8. Shall have a written plan, filed with the local animal control agency  for the quick and safe recapture or destruction of animals in the event a dangerous wild animal escapes, including, but not limited to, written protocols for training staff on methods of safe recapture of the escaped animal;
      9. Shall file with the local  animal control agency an annual report of all dangerous wild animals acquired and disposed of during the calendar year; and
      10. Shall maintain documentation to verify that owner and all employees involved in animal care have a minimum of 300 hours of substantial practical experience in the care, feeding, handling, and husbandry of the dangerous wild animal possessed, or other species which are substantially similar in size, characteristics, care and nutritional requirements to the species.
      11. Shall annually file with the local  animal control agency the written contract with the facility licensed pursuant to NRS Chapter 463 that meets the definition in NRS Section 463.01865.

 

 

  1. Prior Possession

The prohibitions in Subsection II(A) shall not apply to persons who lawfully possessed a dangerous wild animal prior to July 1, 2013, provided that:

  1. Such person shall maintain veterinary records, acquisition papers, or other documents or records that establish that the person possessed the animal prior to July 1, 2013;
  2. Such person shall not acquire additional dangerous wild animals after July 1, 2013, whether by purchase, donation, or breeding;
  3. Such person shall not have been convicted of an offense involving the abuse or neglect of any animal pursuant to any state, local, or federal law;
  4. Such person shall not have had a license or permit regarding the care, possession, exhibition, breeding, or sale of animals revoked or suspended by any state, local, or federal agency;
  5. Such person must register with, and pay a registration fee to, the local animal control agency by September 1, 2013, and annually thereafter, indicating the number of animals of each dangerous wild animal species in his or her possession, and showing proof of liability insurance in an amount of not less than two hundred fifty thousand dollars, with a deductible of not more than two hundred fifty dollars, for each occurrence of property damage, bodily injury, or death caused by any dangerous wild animal possessed by the person.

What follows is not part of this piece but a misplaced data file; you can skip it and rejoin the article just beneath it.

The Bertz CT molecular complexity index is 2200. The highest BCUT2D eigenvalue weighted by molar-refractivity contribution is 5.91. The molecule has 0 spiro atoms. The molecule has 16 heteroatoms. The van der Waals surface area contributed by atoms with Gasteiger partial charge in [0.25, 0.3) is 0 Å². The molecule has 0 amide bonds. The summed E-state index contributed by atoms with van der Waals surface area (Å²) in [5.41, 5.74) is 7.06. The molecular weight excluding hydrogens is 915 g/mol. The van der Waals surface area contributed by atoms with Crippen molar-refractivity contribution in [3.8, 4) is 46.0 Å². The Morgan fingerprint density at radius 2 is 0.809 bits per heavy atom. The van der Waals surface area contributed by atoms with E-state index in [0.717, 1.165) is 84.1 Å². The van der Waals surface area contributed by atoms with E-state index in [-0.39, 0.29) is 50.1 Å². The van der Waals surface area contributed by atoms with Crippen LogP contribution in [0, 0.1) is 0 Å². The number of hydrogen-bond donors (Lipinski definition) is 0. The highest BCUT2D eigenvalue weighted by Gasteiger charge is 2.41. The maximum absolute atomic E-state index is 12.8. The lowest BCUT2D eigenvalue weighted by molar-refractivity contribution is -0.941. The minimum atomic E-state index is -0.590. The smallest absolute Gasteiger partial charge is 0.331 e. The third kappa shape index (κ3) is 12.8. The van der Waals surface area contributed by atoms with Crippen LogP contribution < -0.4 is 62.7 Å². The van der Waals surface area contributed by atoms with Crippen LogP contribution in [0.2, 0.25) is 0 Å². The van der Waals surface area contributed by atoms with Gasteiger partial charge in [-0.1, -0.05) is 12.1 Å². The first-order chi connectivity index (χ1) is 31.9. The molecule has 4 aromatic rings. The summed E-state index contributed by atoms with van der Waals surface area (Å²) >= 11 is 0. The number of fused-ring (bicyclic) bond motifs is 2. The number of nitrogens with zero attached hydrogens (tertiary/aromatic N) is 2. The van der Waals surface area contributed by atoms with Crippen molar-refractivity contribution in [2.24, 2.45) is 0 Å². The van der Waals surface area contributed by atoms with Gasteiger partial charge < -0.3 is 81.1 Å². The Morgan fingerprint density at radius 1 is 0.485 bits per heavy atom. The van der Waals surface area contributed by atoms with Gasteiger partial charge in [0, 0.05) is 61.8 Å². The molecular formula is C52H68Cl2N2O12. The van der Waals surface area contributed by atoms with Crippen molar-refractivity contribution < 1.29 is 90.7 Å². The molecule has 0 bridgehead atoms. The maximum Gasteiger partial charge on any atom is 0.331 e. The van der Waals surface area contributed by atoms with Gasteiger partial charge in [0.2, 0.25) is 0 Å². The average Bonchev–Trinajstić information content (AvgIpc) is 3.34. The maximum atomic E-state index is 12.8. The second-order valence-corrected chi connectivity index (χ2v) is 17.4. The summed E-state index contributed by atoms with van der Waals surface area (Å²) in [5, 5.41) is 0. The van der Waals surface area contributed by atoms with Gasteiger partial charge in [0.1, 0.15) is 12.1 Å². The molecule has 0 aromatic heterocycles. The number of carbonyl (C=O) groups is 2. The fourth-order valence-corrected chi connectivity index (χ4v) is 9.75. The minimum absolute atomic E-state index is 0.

6. Such person allows a local animal control agency to enter the premises where the dangerous wild animal is kept at all reasonable times to ensure compliance with this Section.
  7. At least 72 hours prior to the sale or transfer of an existing dangerous wild animal, such person must notify the animal control agency in the city or county where the person resides in writing, identifying the recipient of the animal. At all times, possession, sale, transfer, and transport of the dangerous wild animal must comply with all applicable state, local, and federal laws.

 

  1. Enforcement
  1. Rulemaking – A city or a county may adopt an ordinance to implement this Section upon completion of all applicable hearing and notice requirements, including, but not limited to, (i) establishing reasonable and necessary fees in amounts sufficient to cover the costs of administering and enforcing this Section, (ii) establish humane care standards, and (iii) expanding the definition of dangerous wild animal. However, such ordinances shall not amend the list of exempted entities in Subsection III.
  2. Seizure –An animal control agent may, upon probable cause, seize any or all dangerous wild animals possessed in violation of this Section.
  1. Upon judicial determination that (i) the seized animals are dangerous wild animals, as defined in Subsection I(A), and (ii) the owner of the seized animals has violated this Section with regard to those seized dangerous wild animals, then such dangerous wild animals seized under this Section shall be deemed forfeited.
  2. Dangerous wild animals seized and deemed forfeited under this Subsection shall be placed in the custody and control of an institution accredited by the Association of Zoos and Aquariums (AZA) or a wildlife sanctuary (as defined in Subsection I(E)). In the event that animal control officers, after a reasonable effort, can find no such accredited zoo or wildlife sanctuary that is willing and able to take custody and control of a seized and forfeited dangerous wild animal, that animal may be humanely euthanized in compliance with state and federal law.